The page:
Skip to content

Field trip to MBARI

Last Wednesday, 23 October 2019, my marine biology students and I visited the Monterey Bay Aquarium Research Institute (MBARI) in Moss Landing. We were led through the facilities by Kim Fulton-Bennett, the PR officer. MBARI isn't generally open to the public, so this was a rare opportunity to peek behind the scenes at what goes on at this work-class institution.

We got to see whatever equipment the engineers and technicians had lying around. Outside we saw the top part of an instrument that had been removed from its buoy for routine maintenance.

Scientific instrumentation at MBARI
Scientific equipment at MBARI
23 October 2019
© Allison J. Gong
MBARI buoy removed for maintenance
23 October 2019
© Allison J. Gong

One of the few personal items we saw was a certain mooring buoy. It was covered with messages and signatures to a man named Roman Marin. I knew him when he was a graduate student, and had taken a marine plankton course for which I was the TA. I ran into him a few years ago on a previous field trip to MBARI, and we chatted for a few minutes. Anyway, Roman died suddenly about a month ago. I remember hearing of his death and thinking how nice a guy he had been.

Mooring buoy with signatures
Mooring buoy signed with messages to Roman Marin III
23 October 2019
© Allison J. Gong

Here's Kim Fulton-Bennett showing us a sort of mini-rover called a MesoBot. Its job is to dive down to about 1500 meters, explore the mesopelagic, and relay information through a tethering cable back to the mother ship. It's a brand new robot, having been on a only one test dive so far.

Kim Fulton-Bennett points to the main HD camera on the MesoBot
23 October 2019
© Allison J. Gong

And here are some top-down views of the MesoBot:

The MesoBot was being prepped for either additional test dives or the real thing. When it's time to go out to sea it will be loaded into a half-sized shipping container. The other half of the shipping container holds the control room, from which the MesoBot is driven, and a whole bunch of spare parts. When you're two-weeks out to sea and need to replace something, you can't just nip into the nearest Home Depot. Besides, many of the parts that make up these robots are special-built of materials like titanium and can be built only by MBARI engineers.

Control room
23 October 2019
© Allison J. Gong

When it's time to head out to sea, both shipping containers are loaded by crane onto the deck of the research ship. Then off they go!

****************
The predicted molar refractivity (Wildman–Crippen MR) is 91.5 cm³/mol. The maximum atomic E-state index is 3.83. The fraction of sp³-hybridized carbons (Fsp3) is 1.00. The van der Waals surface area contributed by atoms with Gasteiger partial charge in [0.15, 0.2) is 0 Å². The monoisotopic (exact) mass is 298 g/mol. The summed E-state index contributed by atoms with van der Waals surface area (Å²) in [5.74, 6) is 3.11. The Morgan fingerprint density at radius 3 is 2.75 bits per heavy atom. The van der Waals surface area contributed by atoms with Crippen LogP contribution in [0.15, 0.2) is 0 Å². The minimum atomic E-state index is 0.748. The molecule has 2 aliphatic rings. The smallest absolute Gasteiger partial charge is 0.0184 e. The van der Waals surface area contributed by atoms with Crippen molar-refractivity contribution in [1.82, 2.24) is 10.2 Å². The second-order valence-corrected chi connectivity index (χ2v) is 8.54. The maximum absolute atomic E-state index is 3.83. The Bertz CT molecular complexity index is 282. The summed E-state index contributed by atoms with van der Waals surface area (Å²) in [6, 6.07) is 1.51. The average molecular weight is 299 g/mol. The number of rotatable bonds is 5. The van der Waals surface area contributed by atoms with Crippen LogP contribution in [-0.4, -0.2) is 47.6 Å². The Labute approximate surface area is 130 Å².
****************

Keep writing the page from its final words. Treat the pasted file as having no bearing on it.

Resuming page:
This is another robot. Nice to see that amidst all this high-tech stuff, they still use ordinary Kim-Wipes at MBARI. Now that's a technology I understand!

Unlike ROVs, which are tethered to a ship and operated remotely by technicians on the ship, autonomous underwater vehicles (AUVs) are programmed before they are deployed. At sea, they roam around according to their program. They may be collecting data for mapping the seafloor, measuring water parameters, or detecting and following a phytoplankton bloom. Kim tells a story of an AUV working off the coast of Oregon, I think. Its job was to map the sea floor. It got itself stuck inside an old lava tube. Since they can only move forward, it couldn't get out. So it sent up an SOS ping and had to be located and then pulled out of the lava tube by an ROV.

This is the lab where AUVs are built:

AUV lab at MBARI
23 October 2019
© Allison J. Gong

Kim always takes us inside to see the big testing pool, and it always feels a little creepy to me. The pool is filled with filtered seawater, and engineers use it to test their devices before sending them out into the ocean.

Testing pool at MBARI
23 October 2019
© Allison J. Gong

These grids at the bottom of the pool are used to test a robot's cameras:

Testing pool at MBARI
23 October 2019
© Allison J. Gong

MBARI is located in Moss Landing, right in the middle of the backwards letter 'C' that is Monterey Bay. Its location is especially strategic because one arm of the Monterey Canyon begins about 100 yards off the jetty at the Moss Landing harbor. This means that the deep sea is relatively easy to get to from this location. One of MBARI's ships, the R/V Rachel Carson, makes day trips into Monterey Bay. Her ship operators, technicians, and scientists can explore the deep sea and come home every night to sleep in their own beds.

Here's Kim pointing out to where the Monterey Canyon begins:

Kim Fulton-Bennett shows students how close the Monterey Canyon is to shore
23 October 2019
© Allison J. Gong

All in all, for anyone interested in marine science and technology, MBARI is the place to be. And even if you're not a marine scientist or a technophile, you certainly can't complain about the view!

Jetty and entrance to Moss Landing harbor
23 October 2019
© Allison J. Gong

1 thought on “Field trip to MBARI

What do you think?

This site uses Akismet to reduce spam. Learn how your comment data is processed.

%d bloggers like this: